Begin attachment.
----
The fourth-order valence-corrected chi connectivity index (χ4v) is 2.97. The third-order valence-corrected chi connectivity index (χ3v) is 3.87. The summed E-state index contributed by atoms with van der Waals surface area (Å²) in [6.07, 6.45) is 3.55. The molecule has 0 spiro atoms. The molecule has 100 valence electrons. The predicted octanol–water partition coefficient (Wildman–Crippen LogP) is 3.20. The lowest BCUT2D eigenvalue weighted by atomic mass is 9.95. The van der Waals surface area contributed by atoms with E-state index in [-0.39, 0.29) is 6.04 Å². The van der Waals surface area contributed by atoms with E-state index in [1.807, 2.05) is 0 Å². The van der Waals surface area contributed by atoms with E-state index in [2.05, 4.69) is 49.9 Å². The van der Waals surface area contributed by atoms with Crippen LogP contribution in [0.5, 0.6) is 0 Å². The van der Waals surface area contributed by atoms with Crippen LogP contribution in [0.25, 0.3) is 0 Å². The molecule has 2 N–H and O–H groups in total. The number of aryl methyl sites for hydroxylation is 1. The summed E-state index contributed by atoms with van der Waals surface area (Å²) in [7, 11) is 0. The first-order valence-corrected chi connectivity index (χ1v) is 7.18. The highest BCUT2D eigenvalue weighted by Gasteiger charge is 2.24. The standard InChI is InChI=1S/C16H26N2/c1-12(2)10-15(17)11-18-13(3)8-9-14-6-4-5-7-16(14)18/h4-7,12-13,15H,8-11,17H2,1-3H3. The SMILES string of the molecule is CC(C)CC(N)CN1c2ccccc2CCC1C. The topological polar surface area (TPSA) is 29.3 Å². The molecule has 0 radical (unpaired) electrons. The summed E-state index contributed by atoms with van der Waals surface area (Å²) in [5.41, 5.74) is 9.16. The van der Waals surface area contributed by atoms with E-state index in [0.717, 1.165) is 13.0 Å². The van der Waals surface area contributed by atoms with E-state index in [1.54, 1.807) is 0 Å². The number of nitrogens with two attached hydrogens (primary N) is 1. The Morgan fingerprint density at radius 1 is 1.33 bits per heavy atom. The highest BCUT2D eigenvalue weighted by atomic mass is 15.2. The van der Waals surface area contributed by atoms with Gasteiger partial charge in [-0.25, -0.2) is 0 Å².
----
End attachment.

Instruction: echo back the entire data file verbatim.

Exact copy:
The fourth-order valence-corrected chi connectivity index (χ4v) is 2.97. The third-order valence-corrected chi connectivity index (χ3v) is 3.87. The summed E-state index contributed by atoms with van der Waals surface area (Å²) in [6.07, 6.45) is 3.55. The molecule has 0 spiro atoms. The molecule has 100 valence electrons. The predicted octanol–water partition coefficient (Wildman–Crippen LogP) is 3.20. The lowest BCUT2D eigenvalue weighted by atomic mass is 9.95. The van der Waals surface area contributed by atoms with E-state index in [-0.39, 0.29) is 6.04 Å². The van der Waals surface area contributed by atoms with E-state index in [1.807, 2.05) is 0 Å². The van der Waals surface area contributed by atoms with E-state index in [2.05, 4.69) is 49.9 Å². The van der Waals surface area contributed by atoms with Crippen LogP contribution in [0.5, 0.6) is 0 Å². The van der Waals surface area contributed by atoms with Crippen LogP contribution in [0.25, 0.3) is 0 Å². The molecule has 2 N–H and O–H groups in total. The number of aryl methyl sites for hydroxylation is 1. The summed E-state index contributed by atoms with van der Waals surface area (Å²) in [7, 11) is 0. The first-order valence-corrected chi connectivity index (χ1v) is 7.18. The highest BCUT2D eigenvalue weighted by Gasteiger charge is 2.24. The standard InChI is InChI=1S/C16H26N2/c1-12(2)10-15(17)11-18-13(3)8-9-14-6-4-5-7-16(14)18/h4-7,12-13,15H,8-11,17H2,1-3H3. The SMILES string of the molecule is CC(C)CC(N)CN1c2ccccc2CCC1C. The topological polar surface area (TPSA) is 29.3 Å². The molecule has 0 radical (unpaired) electrons. The summed E-state index contributed by atoms with van der Waals surface area (Å²) in [5.41, 5.74) is 9.16. The van der Waals surface area contributed by atoms with E-state index in [0.717, 1.165) is 13.0 Å². The van der Waals surface area contributed by atoms with E-state index in [1.54, 1.807) is 0 Å². The number of nitrogens with two attached hydrogens (primary N) is 1. The Morgan fingerprint density at radius 1 is 1.33 bits per heavy atom. The highest BCUT2D eigenvalue weighted by atomic mass is 15.2. The van der Waals surface area contributed by atoms with Gasteiger partial charge in [-0.25, -0.2) is 0 Å².